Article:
Tag Archives: cities

The Hidden Languages of Towns and Cities

There are, hidden in plain sight, a hundred different languages supporting our towns and cities. I’m not talking about English or Urdu or Mandarin, I’m talking about the secret codes of tradesmen and subcultures, the scrawls and the scuffs and the mystery strings of letters and numbers you see on walls and pavements. They’re everywhere.

And yet I only realised quite how important they are until I listened to the latest edition of 99% Invisible, a podcast you really should be listening to. This episode, about the interactions between city planners and skateboarders, revealed that, like a movie big game hunter, you could find a city’s ‘boarders by looking out for streaks of wax on steps.

And that means you do just learn when kids go to skateboard, you learn about a town’s history and cultures, because there’s a reason skateboarders use these spaces, and that plays in to planning and architecture and questions over who ‘owns’ a space. Study these languages and you can learn how a city works, how initiates keep things running; spray-paint on a pavement tells those in the know where the power lines are; to those who don’t know, that paint may as well be an Enigma code, and yet it’s a language essential to the running of a city. Heck, according to this article, so are the skateboarders.

There’s an example of this near to where I work. On the wall of a bridge overlooking a railway track is this sign:


What does that even mean? I have no idea, but someone does, and while Dudley Station no longer exists, a victim of Dr. Beeching’s railpocalypse of the sixties, those letters and numbers represent something of my local history. I tried googling them, of course, but there was no definitive answer; these languages remain obscure and arcane, even to the Internet. Some cultures have languages used only by women; we have languages used by no-one other than rail workers and train enthusiasts.

I’m not completely ignorant of these hidden worlds; I know hidden Tupperware containing a logbook is probably a geocache; I know a QR code stuck to the back of a road sign is waiting for the local Munzee players. But I recently walked past felt-tipped letters on a tree and I’m not sure if that’s forestry or graffiti. And if it is the latter then it’s just part of a whole vocabulary of tags I don’t know how to interpret, yet another hidden lexicon that makes the world bigger and more expansive than I imagined.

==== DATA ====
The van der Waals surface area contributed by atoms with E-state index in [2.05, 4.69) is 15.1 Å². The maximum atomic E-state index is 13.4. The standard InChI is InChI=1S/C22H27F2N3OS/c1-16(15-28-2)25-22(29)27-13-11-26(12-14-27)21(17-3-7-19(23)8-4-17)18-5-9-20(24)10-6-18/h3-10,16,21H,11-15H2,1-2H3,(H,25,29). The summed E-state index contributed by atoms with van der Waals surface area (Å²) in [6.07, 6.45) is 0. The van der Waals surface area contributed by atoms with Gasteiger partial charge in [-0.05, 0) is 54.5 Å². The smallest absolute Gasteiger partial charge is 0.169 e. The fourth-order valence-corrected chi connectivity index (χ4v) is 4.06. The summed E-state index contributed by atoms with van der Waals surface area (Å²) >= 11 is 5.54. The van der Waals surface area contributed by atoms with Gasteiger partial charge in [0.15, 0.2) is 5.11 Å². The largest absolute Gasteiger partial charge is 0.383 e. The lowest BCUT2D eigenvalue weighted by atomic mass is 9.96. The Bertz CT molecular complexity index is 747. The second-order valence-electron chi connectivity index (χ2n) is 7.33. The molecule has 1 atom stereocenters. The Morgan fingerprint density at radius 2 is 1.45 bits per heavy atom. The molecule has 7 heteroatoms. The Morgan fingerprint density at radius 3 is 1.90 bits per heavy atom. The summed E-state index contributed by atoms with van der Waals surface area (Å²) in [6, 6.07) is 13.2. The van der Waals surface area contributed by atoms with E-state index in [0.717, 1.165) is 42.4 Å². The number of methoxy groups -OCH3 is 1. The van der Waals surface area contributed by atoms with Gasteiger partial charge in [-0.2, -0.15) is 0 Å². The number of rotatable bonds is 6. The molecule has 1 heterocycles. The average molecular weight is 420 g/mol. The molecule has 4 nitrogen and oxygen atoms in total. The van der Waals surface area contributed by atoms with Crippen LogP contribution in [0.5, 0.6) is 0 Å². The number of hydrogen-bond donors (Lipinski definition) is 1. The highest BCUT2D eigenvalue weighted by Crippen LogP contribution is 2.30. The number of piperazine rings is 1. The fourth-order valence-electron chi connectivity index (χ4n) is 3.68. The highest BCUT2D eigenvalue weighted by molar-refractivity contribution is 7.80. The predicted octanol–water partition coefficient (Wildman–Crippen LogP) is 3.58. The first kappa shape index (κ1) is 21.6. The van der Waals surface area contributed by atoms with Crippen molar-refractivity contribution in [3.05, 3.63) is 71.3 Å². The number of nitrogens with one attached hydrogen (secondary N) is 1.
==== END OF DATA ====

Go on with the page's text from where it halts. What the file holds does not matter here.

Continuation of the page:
It makes me want to learn a language.

Becoming a City: The future of Dudley?

I may not be the most experienced traveller in the world, but I’ve seen my share of cities – the organised chaos of New York overseen by the Statue of Liberty; the disorganised chaos of Cairo, shadowed by the Pyramids. I was told about The Da Vinci Code by a hippy in San Francisco; I spent hours in the World’s Biggest Bookshop when on holiday in Toronto.

There’s a reason I mention this. It’s because I don’t live in a city. I never have. I live in a large town, or at least next to one. It’s not a city.


As part of the Queen’s Diamond Jubilee later this year, one town in Britain will be upgraded to a city; Dudley is one of 26 in the running for this. I’ll admit this surprised me – Dudley is less a large town with outlying suburbs, but a borough made up of a number of townships, each fairly distinct from the others. It’ll be interesting to see the outcome of this bid for city status – the resulting investment would be invaluable; the town needs it, and that’s not me being disparaging.

Dudley is a place that has always been on the fringes of history. Abraham Darby, one of the fathers of the Industrial Revolution was born here; so was Robert Plant, and you can see Dudley’s tower block on the gatefold cover of Led Zeppelin IV, the album that gave Stairway to Heaven to the world. One of Manchester United’s ‘Busby’s Babes’, Duncan Edwards, was born in the town, becoming a victim of the Munich Air Disaster at the tragically young age of 21. We’ve had a castle since 1071 that was visited by Elizabeth I and involved in the intrigues of that era, especially those revolving around Lady Jane Grey, the Nine Days’ Queen.

Does this make Dudley a city? I don’t know. Traditionally, a city is meant to have a university and/or a cathedral, and Dudley doesn’t have either (although it’s developing a significant Learning Quarter, which is cool), but it turns out that’s not true – the monarch confers city status, nothing else. And so maybe it’s appropriate for Dudley to become a city – it’s the second biggest town in the country, according to Wikipedia, the largest town in the UK not to have its own university or league football club.

The problem is, when you think of a city, you think of somewhere like London or New York, a 24-7 environment full of stuff. That’s an unrealistic standard for any new city to have to live up to, and anyway, City Status isn’t about that – it’s about identity, and Dudley has that; you’ll learn that if you call the locals Brummies. Despite what you may think of the rest of the town, there’s something powerful about driving over the hill and seeing that castle rising on the horizon. The town has history.

So all the best Dudley, it’ll be interesting to see what the Jubilee brings. Hope it’s good news…